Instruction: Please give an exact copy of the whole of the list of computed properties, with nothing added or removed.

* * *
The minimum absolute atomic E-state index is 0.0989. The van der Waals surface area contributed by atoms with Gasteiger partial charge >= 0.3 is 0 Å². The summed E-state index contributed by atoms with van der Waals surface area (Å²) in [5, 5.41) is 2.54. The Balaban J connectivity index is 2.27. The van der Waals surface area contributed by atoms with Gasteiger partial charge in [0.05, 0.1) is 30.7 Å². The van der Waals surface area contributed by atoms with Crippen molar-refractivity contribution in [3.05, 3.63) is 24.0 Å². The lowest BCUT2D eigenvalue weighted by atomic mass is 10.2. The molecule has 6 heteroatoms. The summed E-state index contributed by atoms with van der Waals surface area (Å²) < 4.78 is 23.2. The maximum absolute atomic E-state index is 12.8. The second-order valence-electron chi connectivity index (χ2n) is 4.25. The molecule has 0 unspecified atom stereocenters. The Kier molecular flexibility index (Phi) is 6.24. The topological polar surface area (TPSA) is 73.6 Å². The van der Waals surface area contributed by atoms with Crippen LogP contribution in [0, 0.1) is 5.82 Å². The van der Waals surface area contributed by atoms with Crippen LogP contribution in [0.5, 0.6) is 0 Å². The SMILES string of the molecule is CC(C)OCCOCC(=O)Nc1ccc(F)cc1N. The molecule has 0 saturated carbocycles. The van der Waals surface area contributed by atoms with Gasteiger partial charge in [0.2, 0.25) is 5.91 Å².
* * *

The minimum absolute atomic E-state index is 0.0989. The van der Waals surface area contributed by atoms with Gasteiger partial charge >= 0.3 is 0 Å². The summed E-state index contributed by atoms with van der Waals surface area (Å²) in [5, 5.41) is 2.54. The Balaban J connectivity index is 2.27. The van der Waals surface area contributed by atoms with Gasteiger partial charge in [0.05, 0.1) is 30.7 Å². The van der Waals surface area contributed by atoms with Crippen molar-refractivity contribution in [3.05, 3.63) is 24.0 Å². The lowest BCUT2D eigenvalue weighted by atomic mass is 10.2. The molecule has 6 heteroatoms. The summed E-state index contributed by atoms with van der Waals surface area (Å²) < 4.78 is 23.2. The maximum absolute atomic E-state index is 12.8. The second-order valence-electron chi connectivity index (χ2n) is 4.25. The molecule has 0 unspecified atom stereocenters. The Kier molecular flexibility index (Phi) is 6.24. The topological polar surface area (TPSA) is 73.6 Å². The van der Waals surface area contributed by atoms with Crippen LogP contribution in [0, 0.1) is 5.82 Å². The van der Waals surface area contributed by atoms with Crippen LogP contribution in [0.5, 0.6) is 0 Å². The SMILES string of the molecule is CC(C)OCCOCC(=O)Nc1ccc(F)cc1N. The molecule has 0 saturated carbocycles. The van der Waals surface area contributed by atoms with Gasteiger partial charge in [0.2, 0.25) is 5.91 Å².